Mutiny on the Globe: The Fatal Voyage of Samuel Comstock
Thomas Farel Heffernan
Penguin, 2003 (2002)
Reviewed by David Pitt
am Comstock came out of a wealthy family; an ambitious young fellow, he signed aboard a whaling vessel, the Globe, in 1822. Among his personal effects were some medical supplies, some weapons, and various tools. Two years into the voyage of the Globe, Comstock engineered a mutiny, taking over the ship and setting course for the Marshall Islands, where he planned to live out his dream of ruling over his own island kingdom.
ut there was a hitch: barely had he reached his new home when Comstock himself was murdered, by the very men he'd recruited to help him in his mutiny. What happened next is ... well, it's best left to Heffernan to tell. Let's just say this story would make a terrific film: it's got danger, excitement, suspense, and real-life characters as compelling as anyone who stepped off the pages of fiction.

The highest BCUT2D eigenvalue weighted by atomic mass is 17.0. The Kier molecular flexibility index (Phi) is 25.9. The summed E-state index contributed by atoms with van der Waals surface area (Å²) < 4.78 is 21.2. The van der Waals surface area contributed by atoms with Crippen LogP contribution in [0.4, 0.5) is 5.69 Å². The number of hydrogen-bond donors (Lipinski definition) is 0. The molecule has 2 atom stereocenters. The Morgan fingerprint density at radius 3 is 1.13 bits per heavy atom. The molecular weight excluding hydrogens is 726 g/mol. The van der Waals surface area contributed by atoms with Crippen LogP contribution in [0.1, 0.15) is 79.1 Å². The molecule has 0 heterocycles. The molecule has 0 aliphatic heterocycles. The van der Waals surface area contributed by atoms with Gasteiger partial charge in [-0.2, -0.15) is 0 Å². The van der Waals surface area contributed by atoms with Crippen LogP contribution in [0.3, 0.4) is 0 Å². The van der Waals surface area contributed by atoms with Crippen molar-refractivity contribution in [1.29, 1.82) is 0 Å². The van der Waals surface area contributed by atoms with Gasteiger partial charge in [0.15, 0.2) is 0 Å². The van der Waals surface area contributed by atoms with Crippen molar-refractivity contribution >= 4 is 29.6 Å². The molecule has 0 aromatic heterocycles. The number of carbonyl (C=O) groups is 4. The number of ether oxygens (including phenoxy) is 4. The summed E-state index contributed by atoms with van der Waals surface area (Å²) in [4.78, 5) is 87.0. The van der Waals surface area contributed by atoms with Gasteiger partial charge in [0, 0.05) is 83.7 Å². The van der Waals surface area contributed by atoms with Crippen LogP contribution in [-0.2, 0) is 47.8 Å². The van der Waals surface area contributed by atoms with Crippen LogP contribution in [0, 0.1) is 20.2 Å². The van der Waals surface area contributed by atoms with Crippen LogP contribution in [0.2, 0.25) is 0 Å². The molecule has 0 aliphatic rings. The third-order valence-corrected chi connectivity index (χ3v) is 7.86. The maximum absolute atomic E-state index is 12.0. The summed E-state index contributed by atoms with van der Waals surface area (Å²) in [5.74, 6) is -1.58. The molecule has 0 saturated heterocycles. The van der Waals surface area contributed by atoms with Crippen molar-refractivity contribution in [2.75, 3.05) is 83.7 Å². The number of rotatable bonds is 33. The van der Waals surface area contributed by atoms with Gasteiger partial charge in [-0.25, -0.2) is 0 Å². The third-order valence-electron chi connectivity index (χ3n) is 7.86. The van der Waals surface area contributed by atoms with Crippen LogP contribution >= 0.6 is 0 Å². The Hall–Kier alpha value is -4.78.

effernan, an expert in the history of whaling, tells the story with a close attention to detail, plunking us firmly down on the Globe with the mutineers, making us feel like our lives, too, are in danger. I love stuff like this -- history told with flair, as though it were high drama, or perhaps opera -- and I gobbled up
Mutiny on the Globe
as fast as I could. You will, too.
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